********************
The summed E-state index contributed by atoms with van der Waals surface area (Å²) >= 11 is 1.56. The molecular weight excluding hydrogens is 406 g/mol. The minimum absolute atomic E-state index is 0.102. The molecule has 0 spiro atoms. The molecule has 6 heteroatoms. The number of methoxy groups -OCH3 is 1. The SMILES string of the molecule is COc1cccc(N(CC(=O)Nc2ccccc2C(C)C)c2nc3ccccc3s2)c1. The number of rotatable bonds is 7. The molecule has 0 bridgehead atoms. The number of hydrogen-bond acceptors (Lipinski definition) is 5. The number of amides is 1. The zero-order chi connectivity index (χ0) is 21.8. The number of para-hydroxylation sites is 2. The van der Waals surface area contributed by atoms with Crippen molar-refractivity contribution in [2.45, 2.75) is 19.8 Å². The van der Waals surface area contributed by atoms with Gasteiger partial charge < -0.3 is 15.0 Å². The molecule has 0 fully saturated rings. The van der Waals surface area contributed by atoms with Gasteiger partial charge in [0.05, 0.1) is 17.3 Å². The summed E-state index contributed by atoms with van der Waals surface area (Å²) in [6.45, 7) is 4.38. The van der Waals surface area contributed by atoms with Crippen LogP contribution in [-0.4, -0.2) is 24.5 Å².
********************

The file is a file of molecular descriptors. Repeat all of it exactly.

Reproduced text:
The summed E-state index contributed by atoms with van der Waals surface area (Å²) >= 11 is 1.56. The molecular weight excluding hydrogens is 406 g/mol. The minimum absolute atomic E-state index is 0.102. The molecule has 0 spiro atoms. The molecule has 6 heteroatoms. The number of methoxy groups -OCH3 is 1. The SMILES string of the molecule is COc1cccc(N(CC(=O)Nc2ccccc2C(C)C)c2nc3ccccc3s2)c1. The number of rotatable bonds is 7. The molecule has 0 bridgehead atoms. The number of hydrogen-bond acceptors (Lipinski definition) is 5. The number of amides is 1. The zero-order chi connectivity index (χ0) is 21.8. The number of para-hydroxylation sites is 2. The van der Waals surface area contributed by atoms with Crippen molar-refractivity contribution in [2.45, 2.75) is 19.8 Å². The van der Waals surface area contributed by atoms with Gasteiger partial charge < -0.3 is 15.0 Å². The molecule has 0 fully saturated rings. The van der Waals surface area contributed by atoms with Gasteiger partial charge in [0.05, 0.1) is 17.3 Å². The summed E-state index contributed by atoms with van der Waals surface area (Å²) in [6.45, 7) is 4.38. The van der Waals surface area contributed by atoms with Crippen LogP contribution in [-0.4, -0.2) is 24.5 Å².